How important is typography in web design? Very. Your website is an extension of your brand, and its typography dictates the personality. A customers perception of a site can be transformed by typography. If we take our site as an example, you can see how a few quick updates to the font type can dramatically alter the feel of the message.
Many businesses have clear guidelines in place for the use of their brand elements. However the majority of brand guidelines I’ve come across have detailed guidelines for print applications, but little or no consideration for application on the web. Often fonts designed for print don’t render well on screen. Legibility considerations are different too, Serif fonts are easier to read in print, (all newspapers use serif fonts), but on-screen sans-serif is more legible.
If your brand uses a serif font for body copy in print, translating this literally to the web may not be the best idea. For headlines, serif fonts can look great, but for large amounts of body copy on the web, sans-serif fonts are generally regarded as the best choice.
Choosing a font
Gone are the days when we were restricted to less than 20 ‘web safe’ fonts. Modern web design allows for almost any font to be embedded into your site, assuming you have the correct usage rights, (more on that later). While there are many other factors to consider when designing for the web, font choices can have a massively powerful impact. The font choice needs to reflect the personality of the brand, is it strong and bold or light and airy? How do the characters flow in a paragraph or as a headline?
Often we chose a different font for headlines and body copy, as you can afford to be a bit more creative with a headline font. If going down this route, you need to make sure that the chosen selection of fonts compliment each other. The interplay between two fonts can create its own mood, and mixing fonts can create a more unique and recognisable treatment when used consistently. A picture paints a thousand words, and the typography masters at Hoefler&Co have illustrated here how different font combinations can create very different moods. There are no set guidelines for mixing fonts, this will depend on trial and error, and can be one of the most crucial points of the design process.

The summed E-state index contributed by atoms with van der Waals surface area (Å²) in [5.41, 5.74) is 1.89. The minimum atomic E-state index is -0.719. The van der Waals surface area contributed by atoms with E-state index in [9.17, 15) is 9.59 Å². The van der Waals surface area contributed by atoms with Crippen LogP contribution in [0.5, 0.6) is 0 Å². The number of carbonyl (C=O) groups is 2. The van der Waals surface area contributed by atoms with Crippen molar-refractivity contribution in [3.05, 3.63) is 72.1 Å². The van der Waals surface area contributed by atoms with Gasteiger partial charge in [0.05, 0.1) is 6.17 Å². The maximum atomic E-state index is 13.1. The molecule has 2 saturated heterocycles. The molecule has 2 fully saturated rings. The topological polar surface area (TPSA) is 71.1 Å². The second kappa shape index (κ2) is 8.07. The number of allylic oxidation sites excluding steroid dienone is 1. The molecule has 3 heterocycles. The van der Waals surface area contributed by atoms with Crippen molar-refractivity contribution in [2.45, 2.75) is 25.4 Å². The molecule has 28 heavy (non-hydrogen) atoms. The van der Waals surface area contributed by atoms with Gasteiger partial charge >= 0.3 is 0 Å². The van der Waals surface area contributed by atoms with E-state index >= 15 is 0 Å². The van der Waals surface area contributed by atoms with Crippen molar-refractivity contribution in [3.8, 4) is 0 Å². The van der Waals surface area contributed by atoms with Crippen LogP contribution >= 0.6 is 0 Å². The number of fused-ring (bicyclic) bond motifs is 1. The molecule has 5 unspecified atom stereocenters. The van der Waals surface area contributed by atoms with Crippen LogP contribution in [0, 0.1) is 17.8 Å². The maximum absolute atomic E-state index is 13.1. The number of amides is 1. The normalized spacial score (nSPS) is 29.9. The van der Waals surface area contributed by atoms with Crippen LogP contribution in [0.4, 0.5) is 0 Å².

Web designers need to consider practical issues surrounding font choices too. How the font will render in browsers? How it will work in the flow of a paragraph? If the site is translated, will the font be able to cope with special characters and ligatures? Are the necessary styles and weights available for the font? You’ll likely want to use bold and italic text in the content of your site, not all fonts come with specifically designed styles for these.
With a background in design, Mary has morphed into one of our lead developers here at Friday, developing expertise in display advertising and motion graphics along the way. Basically - there's nothing she won't get stuck into given the chance.